Brazilian Navy says it will sink 'ghost' aircraft carrier at high sea
BRASILIA, Feb 1 (Reuters) – A decommissioned 1960’s aircraft carrier has been floating offshore for three months since Turkey refused it entry to be scrapped there will be sunk in the Atlantic Ocean in waters under Brazil’s jurisdiction, the Brazilian Navy said on Wednesday.
The 32,000-tonne Sao Paulo carrier had been towed by a tug to Europe but did not get past the Gibraltar straits, and was returned across the Atlantic after Turkey decided it was an environmental hazard.
The Navy said in a statement that the ship is taking on water and is at risk of sinking, evDeN EvE nakLiYaT so it has not been allowed to dock at Brazilian ports.
Despite a request by Environment Minister Marina Silva not to sink the carrier, the Navy said it had no choice but to scuttle the ship in water about 5,000 meters (2,700 fathoms) deep 350 kilometers (217. For Evden EVe nAKLiYat those who have any concerns regarding wherever and also how you can utilize EVDEn eVe NAkliyat, you’ll be able to email us at our web site. 48 miles) off-shore within Brazil’s exclusive economic zone.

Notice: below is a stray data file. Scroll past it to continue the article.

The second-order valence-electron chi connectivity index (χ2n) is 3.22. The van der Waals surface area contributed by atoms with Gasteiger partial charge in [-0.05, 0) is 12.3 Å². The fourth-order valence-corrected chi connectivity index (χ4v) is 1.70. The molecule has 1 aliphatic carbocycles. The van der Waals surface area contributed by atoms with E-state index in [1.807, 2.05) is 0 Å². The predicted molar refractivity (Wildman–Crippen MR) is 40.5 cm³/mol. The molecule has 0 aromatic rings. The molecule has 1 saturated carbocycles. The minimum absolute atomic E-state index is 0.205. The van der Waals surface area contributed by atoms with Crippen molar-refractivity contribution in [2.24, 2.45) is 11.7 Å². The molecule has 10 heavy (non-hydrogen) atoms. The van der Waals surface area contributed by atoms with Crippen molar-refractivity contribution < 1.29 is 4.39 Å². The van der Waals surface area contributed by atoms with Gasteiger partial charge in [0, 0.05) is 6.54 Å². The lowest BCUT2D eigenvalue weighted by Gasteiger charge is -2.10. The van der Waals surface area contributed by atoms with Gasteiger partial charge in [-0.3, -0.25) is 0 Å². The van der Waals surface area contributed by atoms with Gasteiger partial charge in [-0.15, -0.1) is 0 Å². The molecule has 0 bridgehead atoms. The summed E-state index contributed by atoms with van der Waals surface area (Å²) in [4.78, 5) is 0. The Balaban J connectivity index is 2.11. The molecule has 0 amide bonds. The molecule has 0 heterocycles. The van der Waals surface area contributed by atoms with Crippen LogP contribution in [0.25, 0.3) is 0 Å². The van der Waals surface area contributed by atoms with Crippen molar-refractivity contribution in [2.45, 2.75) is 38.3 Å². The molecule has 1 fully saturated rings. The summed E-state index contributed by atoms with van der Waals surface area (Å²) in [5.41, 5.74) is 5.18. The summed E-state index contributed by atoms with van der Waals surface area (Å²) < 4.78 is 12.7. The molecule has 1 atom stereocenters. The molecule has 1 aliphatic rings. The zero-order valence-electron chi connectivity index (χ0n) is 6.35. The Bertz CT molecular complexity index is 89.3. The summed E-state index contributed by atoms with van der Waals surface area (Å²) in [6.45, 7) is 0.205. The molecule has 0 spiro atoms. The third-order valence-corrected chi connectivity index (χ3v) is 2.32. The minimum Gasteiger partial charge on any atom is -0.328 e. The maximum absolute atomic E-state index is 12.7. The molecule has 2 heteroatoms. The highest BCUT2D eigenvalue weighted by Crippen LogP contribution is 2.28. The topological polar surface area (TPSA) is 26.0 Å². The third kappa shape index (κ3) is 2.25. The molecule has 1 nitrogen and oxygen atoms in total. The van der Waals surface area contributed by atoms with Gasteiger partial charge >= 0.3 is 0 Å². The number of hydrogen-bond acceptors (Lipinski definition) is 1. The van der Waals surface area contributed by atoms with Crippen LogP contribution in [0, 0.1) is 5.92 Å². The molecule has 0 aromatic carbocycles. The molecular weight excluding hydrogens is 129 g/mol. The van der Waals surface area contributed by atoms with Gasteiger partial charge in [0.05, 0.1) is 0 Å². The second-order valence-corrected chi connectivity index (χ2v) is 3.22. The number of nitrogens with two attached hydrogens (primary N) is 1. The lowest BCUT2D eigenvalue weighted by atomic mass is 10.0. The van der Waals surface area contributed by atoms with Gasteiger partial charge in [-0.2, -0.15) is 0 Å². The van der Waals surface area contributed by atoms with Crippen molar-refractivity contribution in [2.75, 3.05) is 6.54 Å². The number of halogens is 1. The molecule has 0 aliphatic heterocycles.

The site is far from environmental protection areas and EVdeN eVe nakLiyAt free of undersea communication cables, the Navy statement said.
“Given its deteriorating floating condition and the inevitability of uncontrolled sinking, there is no other option but to jettison the hull and sink it in a planned way,” it said.
The Navy had planned to scuttle the carrier on Wednesday at sea but public prosecutors sought to stop the sinking in Brazilian waters citing the environmental threat it poses, including tonnes of asbestos used for paneling inside the ship.
A federal judge on Wednesday afternoon denied their request for evDEN EVE naKLiYAt an injunction arguing that the Navy had weighed the environmental impact against other factors.
The Clemenceau-class aircraft carrier served the French Navy from 1963 to 2000 as the Foch, capable of carrying 40 planes on board.(Reporting by Anthony Boadle; Editing by David Gregorio and Diane Craft)